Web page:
A Christian think tank formed by the National Council of Churches of Singapore, Trinity Theological College and The Bible Society of Singapore.
Contrary to what is sometimes taught and believed, the Reformation doctrine of Sola Scriptura doesn’t teach “Scripture good, Tradition bad.” Rejection of church traditions was and is not its goal at all. The Reformation doctrine of Sola Scriptura arose amidst the noise of competing authoritative voices during the medieval ages. These included the writings of church fathers, ancient creeds, papal declarations, liturgical traditions, and pronouncements by theological faculty.
Some of these authoritative sources for guiding faith and practice unfortunately deviated significantly from scripture. Sola Scriptura was thus a doctrine which affirmed that scripture was the supreme source of authority – not the only source of authority – for Christian faith and practice. Whatever was taught, preached, and practiced needed to have good support from scripture and had to arise from good interpretation and understanding of scripture. This affirmation of a high view of scripture is the Reformation’s legacy for the Protestant church.
May 2018 Credo
By Bishop Emeritus Robert Solomon
Some time ago, I read a book on the writings of J. I. Packer. It is Packer on the Christian Life: Knowing God in Christ, Walking by the Spirit by Sam Storms (Crossway, 2015).
Packer is a writer who has influenced me significantly in my growth as a theologian, pastor and Christian. His deep roots in Anglican theology and liturgy, Puritan spiritual theology, and the evangelical emphasis on the authority of Scripture and the necessity to proclaim the Gospel of Jesus Christ have been greatly helpful to the 20th and 21st century church.
His logical consistency as a systematic theologian, godly way of life and the steadiness of views held over a long period with conviction, together with his wide-ranging writings on the many practical issues related to Christian living have been most useful, and ought to be celebrated by us, especially as Packer has now lost his eyesight and is quite old – he turned 90 on 22 July 2016.
May 2018 Pulse
The Straits Times reported on 4 Nov 2016 that the government would be extending the Compulsory Education Act, which was passed in Parliament in 2000, to special needs children. This will take effect in 2019.
Minister for Education (Schools) Mr Ng Chee Meng said that this is “an important milestone in Singapore’s continuing drive towards national inclusiveness”. He added that it “is a reaffirmation that every child matters, regardless of his or her learning challenges”.
The Ministry of Education (MOE) also gave the assurance that no special needs child will be denied of education because his or her parents are unable to pay the school fees.
Special Article by Dr Roland Chia
Darkness Has Become My Companion: Some Reflections on Mental Illness
In 2014, the Institute of Mental Health in Singapore conducted a study involving adult residents aged between18 and 65 years. Entitled, The Mind Matters: A study of Mental Health Literacy this study sought to obtain information about the general population’s recognition and beliefs about mental disorders. The study gathered information on public perception of five common conditions: alcohol abuse, dementia, Major Depressive Disorder, Obsessive Compulsive Disorder (OCD) and schizophrenia. In terms of general public awareness and recognition of these disorders, the highest is for dementia (66.3 per cent). In second place was alcohol abuse (57.1 per cent), followed by Major Depressive Disorder (55.2 percent). The poorest recognition was OCD (28.7 per cent) and schizophrenia (11.5 percent). In addition, the study also uncovered considerable social stigma towards mental illness. For example, some opined that people with mental health issues could get better ‘if they wanted to’. Others said that mental illness is a ‘sign of personal weakness’ and that people with mental disorders are ‘unpredictable’.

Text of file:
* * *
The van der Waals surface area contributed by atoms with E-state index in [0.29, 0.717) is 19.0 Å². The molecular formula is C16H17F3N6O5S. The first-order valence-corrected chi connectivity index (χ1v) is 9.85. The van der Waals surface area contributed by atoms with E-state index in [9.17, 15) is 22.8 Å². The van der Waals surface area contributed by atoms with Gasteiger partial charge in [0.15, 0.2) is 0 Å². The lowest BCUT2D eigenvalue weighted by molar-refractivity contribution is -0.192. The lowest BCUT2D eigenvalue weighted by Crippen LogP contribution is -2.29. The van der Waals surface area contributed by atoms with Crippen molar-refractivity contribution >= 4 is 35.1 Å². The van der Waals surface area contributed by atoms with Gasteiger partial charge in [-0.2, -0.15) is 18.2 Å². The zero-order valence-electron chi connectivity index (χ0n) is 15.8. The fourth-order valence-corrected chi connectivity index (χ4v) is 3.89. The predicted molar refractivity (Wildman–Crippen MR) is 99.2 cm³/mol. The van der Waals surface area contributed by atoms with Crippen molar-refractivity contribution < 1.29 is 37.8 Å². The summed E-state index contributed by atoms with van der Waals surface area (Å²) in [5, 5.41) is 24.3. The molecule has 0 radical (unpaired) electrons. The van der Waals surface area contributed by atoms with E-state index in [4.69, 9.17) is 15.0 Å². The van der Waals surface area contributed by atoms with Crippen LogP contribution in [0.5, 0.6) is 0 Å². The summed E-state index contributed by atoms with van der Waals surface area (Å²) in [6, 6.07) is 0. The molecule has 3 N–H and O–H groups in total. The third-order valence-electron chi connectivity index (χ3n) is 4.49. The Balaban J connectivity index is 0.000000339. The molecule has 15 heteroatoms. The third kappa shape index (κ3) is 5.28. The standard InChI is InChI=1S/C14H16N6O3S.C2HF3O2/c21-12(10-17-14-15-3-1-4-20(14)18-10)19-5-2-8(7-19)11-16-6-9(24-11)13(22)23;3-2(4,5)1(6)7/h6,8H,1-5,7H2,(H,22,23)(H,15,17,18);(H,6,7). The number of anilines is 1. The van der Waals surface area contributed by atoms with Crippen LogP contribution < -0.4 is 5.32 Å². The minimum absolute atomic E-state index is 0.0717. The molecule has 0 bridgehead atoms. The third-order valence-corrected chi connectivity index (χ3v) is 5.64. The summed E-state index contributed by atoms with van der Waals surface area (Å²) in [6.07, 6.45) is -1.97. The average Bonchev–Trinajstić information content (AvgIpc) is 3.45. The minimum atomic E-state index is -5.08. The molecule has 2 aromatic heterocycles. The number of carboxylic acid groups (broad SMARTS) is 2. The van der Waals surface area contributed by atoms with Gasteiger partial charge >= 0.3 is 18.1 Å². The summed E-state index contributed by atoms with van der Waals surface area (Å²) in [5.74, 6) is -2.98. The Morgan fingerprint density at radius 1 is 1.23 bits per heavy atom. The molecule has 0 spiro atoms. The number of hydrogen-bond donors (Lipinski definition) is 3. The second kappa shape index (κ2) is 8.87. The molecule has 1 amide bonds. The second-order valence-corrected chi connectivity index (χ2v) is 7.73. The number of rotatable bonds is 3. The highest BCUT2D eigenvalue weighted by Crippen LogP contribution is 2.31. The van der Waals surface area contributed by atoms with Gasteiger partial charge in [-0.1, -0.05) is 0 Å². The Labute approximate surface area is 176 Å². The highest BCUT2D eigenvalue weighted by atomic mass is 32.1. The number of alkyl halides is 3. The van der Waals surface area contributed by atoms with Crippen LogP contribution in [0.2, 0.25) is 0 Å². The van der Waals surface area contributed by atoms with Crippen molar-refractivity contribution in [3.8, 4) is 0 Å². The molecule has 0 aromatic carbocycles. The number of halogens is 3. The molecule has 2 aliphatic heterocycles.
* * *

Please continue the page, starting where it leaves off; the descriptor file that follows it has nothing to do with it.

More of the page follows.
Every month the ETHOS Institute publishes five articles on a variety of topics on its website. These articles have attracted many readers who find them informative and engaging.
However, we realise that although our articles cover a wide range of subjects, some issues and themes may not have received the attention they deserve.
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Yours sincerely in Christ,
Dr Roland Chia
Theological and Research Advisor
ETHOS Institute for Public Christianity
... your writings and works have built up many aspects of my interior foundation as relating to God’s words and also the meaning of being a Christian.
The article “Divine Genocide” is extremely helpful and insightful to aid me in my understanding regarding Joshua 's 'brutal' military actions against the Canaanites - in relation to the 'occasional' and 'general' command. Something I will share with my cell members tomorrow evening.
Very interesting topics and relevant issues in today’s generation.
Excellent overview of ideas and views from all sides of the debate.
- 29 Sep 2018 - ETHOS Conference 2018
More details coming soon.
- 24 Oct 2018 - ETHOS Annual Lecture 2018
Venue: Trinity Theological College
Time: 7.30pm - 9.00pm